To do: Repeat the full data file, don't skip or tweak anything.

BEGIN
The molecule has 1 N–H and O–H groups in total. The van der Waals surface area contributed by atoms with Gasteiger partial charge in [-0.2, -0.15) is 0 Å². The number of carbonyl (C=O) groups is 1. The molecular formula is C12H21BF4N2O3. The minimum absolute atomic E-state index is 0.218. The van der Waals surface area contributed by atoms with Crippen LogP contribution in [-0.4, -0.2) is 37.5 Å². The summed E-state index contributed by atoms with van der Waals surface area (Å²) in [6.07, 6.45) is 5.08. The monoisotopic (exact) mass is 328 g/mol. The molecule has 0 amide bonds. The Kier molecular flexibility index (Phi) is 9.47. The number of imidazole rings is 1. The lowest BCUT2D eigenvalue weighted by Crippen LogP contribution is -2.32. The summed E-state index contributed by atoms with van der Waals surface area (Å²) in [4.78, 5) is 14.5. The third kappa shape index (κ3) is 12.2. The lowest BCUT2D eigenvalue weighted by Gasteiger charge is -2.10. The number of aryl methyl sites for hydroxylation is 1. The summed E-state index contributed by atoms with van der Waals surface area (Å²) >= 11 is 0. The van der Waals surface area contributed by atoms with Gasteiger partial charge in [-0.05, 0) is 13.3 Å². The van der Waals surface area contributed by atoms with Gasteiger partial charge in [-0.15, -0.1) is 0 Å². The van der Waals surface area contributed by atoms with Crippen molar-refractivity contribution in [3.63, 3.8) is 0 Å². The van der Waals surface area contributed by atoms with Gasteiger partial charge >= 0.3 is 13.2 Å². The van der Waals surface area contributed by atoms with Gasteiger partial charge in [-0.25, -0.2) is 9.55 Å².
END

The molecule has 1 N–H and O–H groups in total. The van der Waals surface area contributed by atoms with Gasteiger partial charge in [-0.2, -0.15) is 0 Å². The number of carbonyl (C=O) groups is 1. The molecular formula is C12H21BF4N2O3. The minimum absolute atomic E-state index is 0.218. The van der Waals surface area contributed by atoms with Crippen LogP contribution in [-0.4, -0.2) is 37.5 Å². The summed E-state index contributed by atoms with van der Waals surface area (Å²) in [6.07, 6.45) is 5.08. The monoisotopic (exact) mass is 328 g/mol. The molecule has 0 amide bonds. The Kier molecular flexibility index (Phi) is 9.47. The number of imidazole rings is 1. The lowest BCUT2D eigenvalue weighted by Crippen LogP contribution is -2.32. The summed E-state index contributed by atoms with van der Waals surface area (Å²) in [4.78, 5) is 14.5. The third kappa shape index (κ3) is 12.2. The lowest BCUT2D eigenvalue weighted by Gasteiger charge is -2.10. The number of aryl methyl sites for hydroxylation is 1. The summed E-state index contributed by atoms with van der Waals surface area (Å²) >= 11 is 0. The van der Waals surface area contributed by atoms with Gasteiger partial charge in [-0.05, 0) is 13.3 Å². The van der Waals surface area contributed by atoms with Gasteiger partial charge in [-0.15, -0.1) is 0 Å². The van der Waals surface area contributed by atoms with Crippen molar-refractivity contribution in [3.63, 3.8) is 0 Å². The van der Waals surface area contributed by atoms with Gasteiger partial charge >= 0.3 is 13.2 Å². The van der Waals surface area contributed by atoms with Gasteiger partial charge in [-0.25, -0.2) is 9.55 Å².